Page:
Empowering emergent bilinguals this school year


By Shawn Slakk

The start of the new school year means setting up your classroom, planning welcome back activities, and participating in professional learning activities.

It’s also a perfect opportunity to collect data and information about your students. Here are a few back-to-school routines that will help you build relationships with your students and the families of your students throughout the year. All of these suggestions can be started as soon as you have your roster.

  1. Learn about their primary language, schooling, and cultural background

Make a chart, on paper or on a computer— however you work best – and list each incoming student’s name. You can use this chart to make notes about each individual.  If you have emergent bilingual students, consider the following: What languages do your students speak at home? Where were they born? How did they come to be enrolled in your classroom? Have they recently immigrated to the U.S. from their home country? How long have they been enrolled in U.S. schools? How long have they been in school at all?  Each question should be approached with delicacy and discretion – these questions are not intended to be intrusive, but, rather, to help you better serve students. Each answer will give you insight into your students’ lives and will help avoid incorrect first assumptions.

I’m reminded of a new fourth grader I knew. We’ll call her Yoli. A translator reported that Yoli spoke Spanish when filling out her Home Language Survey at registration. We quickly realized that Yoli didn’t speak a lot of Spanish, even though she was from Mexico. When we chatted with her family, we found out that she had been living with her great-grandmother and great-aunt in Oaxaca who spoke a variation of Mixtec and Nahuatl. She knew some Spanish because in first grade she had attended six months of school, but because her guardians were elderly, she stayed home to help the family, only returning to school in third grade for the last month of school. Then she moved to the U.S. to live with her aunt and uncle who spoke a bit of Mextec, but mostly Spanish. In addition, Yoli’s records never arrived to alert us that she was a SIFE student, having missed more than 2 years of school – something her aunt and uncle didn’t know. She was the correct age for fourth grade, but because she spoke minimal Spanish, it was no wonder we couldn’t get very far in communicating with her in either Spanish, her second language, or English, her third. Therefore, giving her instructions or translating into Spanish didn’t help much.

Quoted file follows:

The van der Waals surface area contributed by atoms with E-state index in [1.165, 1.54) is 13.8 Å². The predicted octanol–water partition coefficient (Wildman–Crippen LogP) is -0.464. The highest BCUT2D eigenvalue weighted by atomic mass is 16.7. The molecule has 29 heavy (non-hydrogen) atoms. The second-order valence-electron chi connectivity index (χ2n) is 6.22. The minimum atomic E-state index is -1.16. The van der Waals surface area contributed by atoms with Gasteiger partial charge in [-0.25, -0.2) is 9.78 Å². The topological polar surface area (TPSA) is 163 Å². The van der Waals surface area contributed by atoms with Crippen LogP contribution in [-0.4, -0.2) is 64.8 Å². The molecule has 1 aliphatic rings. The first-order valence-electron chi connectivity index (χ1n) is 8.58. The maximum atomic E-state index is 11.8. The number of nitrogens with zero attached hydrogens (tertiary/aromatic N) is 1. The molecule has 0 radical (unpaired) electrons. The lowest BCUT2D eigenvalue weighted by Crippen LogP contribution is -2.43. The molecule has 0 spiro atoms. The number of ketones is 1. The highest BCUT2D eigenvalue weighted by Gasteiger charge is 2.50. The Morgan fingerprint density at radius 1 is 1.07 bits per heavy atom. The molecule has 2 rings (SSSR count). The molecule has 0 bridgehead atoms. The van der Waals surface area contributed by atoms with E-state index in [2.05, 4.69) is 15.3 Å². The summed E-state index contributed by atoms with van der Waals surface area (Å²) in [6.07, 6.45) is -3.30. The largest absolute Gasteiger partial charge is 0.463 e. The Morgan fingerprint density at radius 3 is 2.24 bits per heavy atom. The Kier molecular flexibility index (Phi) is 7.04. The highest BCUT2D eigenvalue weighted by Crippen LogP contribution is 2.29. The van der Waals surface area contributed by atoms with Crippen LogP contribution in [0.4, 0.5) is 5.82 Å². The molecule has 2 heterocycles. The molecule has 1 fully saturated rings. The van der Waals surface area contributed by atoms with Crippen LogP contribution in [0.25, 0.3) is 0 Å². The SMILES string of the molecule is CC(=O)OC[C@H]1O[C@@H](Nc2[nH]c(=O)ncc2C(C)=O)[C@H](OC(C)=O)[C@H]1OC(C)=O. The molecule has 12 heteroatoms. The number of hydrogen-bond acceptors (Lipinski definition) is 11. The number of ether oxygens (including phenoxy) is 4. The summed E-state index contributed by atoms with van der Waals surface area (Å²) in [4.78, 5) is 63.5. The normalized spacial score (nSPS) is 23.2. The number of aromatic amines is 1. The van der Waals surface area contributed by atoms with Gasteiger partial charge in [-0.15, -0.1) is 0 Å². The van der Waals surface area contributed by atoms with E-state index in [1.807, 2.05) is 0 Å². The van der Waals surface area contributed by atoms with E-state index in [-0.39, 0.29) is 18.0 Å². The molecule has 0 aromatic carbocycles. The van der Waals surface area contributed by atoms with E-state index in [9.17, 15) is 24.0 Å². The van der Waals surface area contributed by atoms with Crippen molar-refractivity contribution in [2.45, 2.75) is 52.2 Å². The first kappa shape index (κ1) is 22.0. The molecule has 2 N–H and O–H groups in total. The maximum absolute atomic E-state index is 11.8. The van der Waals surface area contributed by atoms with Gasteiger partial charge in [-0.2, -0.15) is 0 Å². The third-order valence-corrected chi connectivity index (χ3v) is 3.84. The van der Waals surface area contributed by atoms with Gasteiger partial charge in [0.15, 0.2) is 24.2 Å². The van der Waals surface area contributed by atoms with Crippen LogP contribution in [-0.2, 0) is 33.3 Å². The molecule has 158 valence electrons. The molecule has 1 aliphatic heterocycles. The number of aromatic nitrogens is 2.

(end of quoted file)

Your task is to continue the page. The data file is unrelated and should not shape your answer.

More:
After learning about Yoli’s real primary language, one of her teachers, Mrs. V, researched the Mixtec language and found the similarities and differences between English and Mixtec. Mrs. V, at that point, gained a better understanding of what letter-sound relationship Yoli already had and used those to help her work with she already knew.

So, what languages do your students speak at home? Check their ELD folder, the registration form and have a conversation with the family when possible.  Then research the language to see its language distance or proximity to English and possible cross-linguistic influence. While not every language is a sister language to English, a small amount of work will help you infer what your student might already know, what sounds and letters they might already have connected or what sounds or letters they may never have learned. For older students, if the languages are sister languages, there are as Lems, Miller, & Soro (2017) point out, an abundance of cognates and roots that may help a student see that they already know a good deal of language: they just need guidance in connecting this knowledge to English.

For students with limited or interrupted formal education (SIFE), knowing what years of education and concepts they may have missed in their primary language will help you work on the aspects of schooling that will ultimately help them be successful.  In Yoli’s case, she missed quite a lot of the formulative language, writing and beginning framework skills.

2. Learn about their ELD level and their abilities

While you are learning about your students and looking in their cumulative file, check to see what their ELD levels are in the four key language domains: reading, listening, speaking, and writing.  Depending upon the state you live in, there may also be comprehension, oral language, literacy, and overall scores. You don’t have to be a data guru to work with these, but do connect with the ESL/ELD teacher for help in understanding all the nuances of the scores and the reports.  Add this information to your student information chart. How are they doing in reading? Writing? Listening? What level are they overall?  Honingsfeld (2019) explains that some students may be on the same level, but others may have access to some English in movies, songs, or TV and as a result have a different level in different domains.